Indeed, how we perceive and think of authenticity has changed drastically. I sometimes think about how our notion of representing the truth or nature has evolved through a progression of different knowledge spaces. One way of seeing our current reality is a multi-layered space where the ground is like a passive or propositional space in which we try to describe or represent nature, then an active or procedural space where we modify or reproduce nature in new ways, and finally the virtual space, a new nature or new reality that can feel less and less connected to the physical.
The virtual space has made my work possible without a doubt. From a desire to see what can’t be seen, to build what can’t be built, or experience what can’t be anticipated or imagined, I turned to the virtual. Probably, the biggest clue is, why make paintings at all? I have a lot of friends that use similar tools but work entirely in the ephemeral realm of the web or VR. It may be generational in part but in my view, that’s incredibly bold and dedicated.

Could you elaborate on that?
I guess I prefer to keep one foot on the ground so to speak. I think that. for me, the need for a physical connection or endpoint is crucial. There’s always a negotiation between accessibility and fidelity, but also scales of time. Maybe a truth that can be seen everywhere instantly has a power that comes at a price? I recently started writing physical letters to friends. I was struck by how different that form of communication feels.
There’s no instantaneous feedback or gratification of 'message read' that we’ve come to expect. Instead, a letter can take weeks to arrive and because of that delay, the things that you say and how you say them are completely different. They are a different kind of truth. Perhaps paintings are like letters in that way?

 

Your work to me feels very poetic. This is even more amplified in the works with the sentences on fabric banners wrapped around the shrouded object portrayed, often derived from love poems in various languages. The words imply a meaning towards the object, and so they add on another layer, which creates tension between word and matter. How would you define the relation between the word and the image in your work?

 

On one hand, the text serves an entirely graphic/spatial role. The characters are yet another pattern that can serve to define space through their distortion and a matrix for color but of course, there is meaning and poetry there too. In the work where I’ve used text in that way, I often used scripts other than Latin alphabets as a way to explore a range between the familiar and the foreign, between semantic and graphic/spatial meaning, and all the places in between.
For me, the use of Russian Cyrillic or Chinese Han characters allowed me to enjoy their formal beauty without being able to read them easily. That experience would of course be inverted for people on the other side. I incorporated texts by poets in their native scripts, which I was fond of through the translation of work by people like Anna Akhmatova and Li Qingzhao.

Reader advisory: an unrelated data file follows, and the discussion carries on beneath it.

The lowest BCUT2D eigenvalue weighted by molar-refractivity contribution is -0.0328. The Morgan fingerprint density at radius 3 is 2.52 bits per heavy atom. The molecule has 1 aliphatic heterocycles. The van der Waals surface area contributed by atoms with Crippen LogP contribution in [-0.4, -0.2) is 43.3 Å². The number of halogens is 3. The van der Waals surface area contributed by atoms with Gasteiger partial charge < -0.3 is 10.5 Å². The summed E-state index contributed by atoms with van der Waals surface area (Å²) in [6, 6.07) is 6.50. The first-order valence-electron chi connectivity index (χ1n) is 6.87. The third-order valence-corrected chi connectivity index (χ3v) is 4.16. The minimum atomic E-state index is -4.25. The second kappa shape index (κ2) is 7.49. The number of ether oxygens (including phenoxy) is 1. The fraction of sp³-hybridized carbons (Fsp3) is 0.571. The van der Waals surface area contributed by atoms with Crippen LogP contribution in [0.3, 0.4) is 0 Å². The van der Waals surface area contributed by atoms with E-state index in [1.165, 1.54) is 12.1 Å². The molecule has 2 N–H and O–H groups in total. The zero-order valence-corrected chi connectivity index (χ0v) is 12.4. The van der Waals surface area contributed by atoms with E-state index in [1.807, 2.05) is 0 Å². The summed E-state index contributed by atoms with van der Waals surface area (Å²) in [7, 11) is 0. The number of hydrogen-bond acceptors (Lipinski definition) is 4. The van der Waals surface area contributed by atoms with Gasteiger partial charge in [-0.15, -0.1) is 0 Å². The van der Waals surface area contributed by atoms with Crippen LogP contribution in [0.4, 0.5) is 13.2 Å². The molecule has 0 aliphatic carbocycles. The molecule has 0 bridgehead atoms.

I also included my own writing from time to time. The text banners also had a historical origin. Looking at cloth banners of late 19th early 20th-century political campaigns and protests was inspiring. They were hand-painted like all signage then. I loved the typefaces used on abolitionist and suffrage banners among others. There was something about how the messages could become distorted, often unreadable by the draping or windblown fabric. There is still a lot there that I want to explore. Writing is an important part of my practice too, publishing not so much, so this use of text has found a way for that to come through I guess.

 

I’ve read that your work process is very technical. A process of morphing and undergoing a process of gradual transformation – adding layer upon layer. You use forward-thinking 3D digital technology, and, at the same time, you look at history and use very ancient Japanese hand-craftsmanship, like traditional woodblock printing or Katazome, a technique of making intricate patterns with stencils. This merging of the digital and the analogue is very intriguing to me. In a way, you marry two different worlds and paces. How important is it for you to preserve history and traditions, ancient craftsmanship, and at the same time pushing new digital techniques?

 

You know, you might be surprised to hear that I was initially very resistant to incorporating new technologies into my process. I think when I was younger, I had a kind of Marxist-like intuition in which I felt there was a danger in ceding control to technologies that I didn’t fully understand or have control over. Losing control of the means of production and all that... I still believe that in a way but now see it as a balance.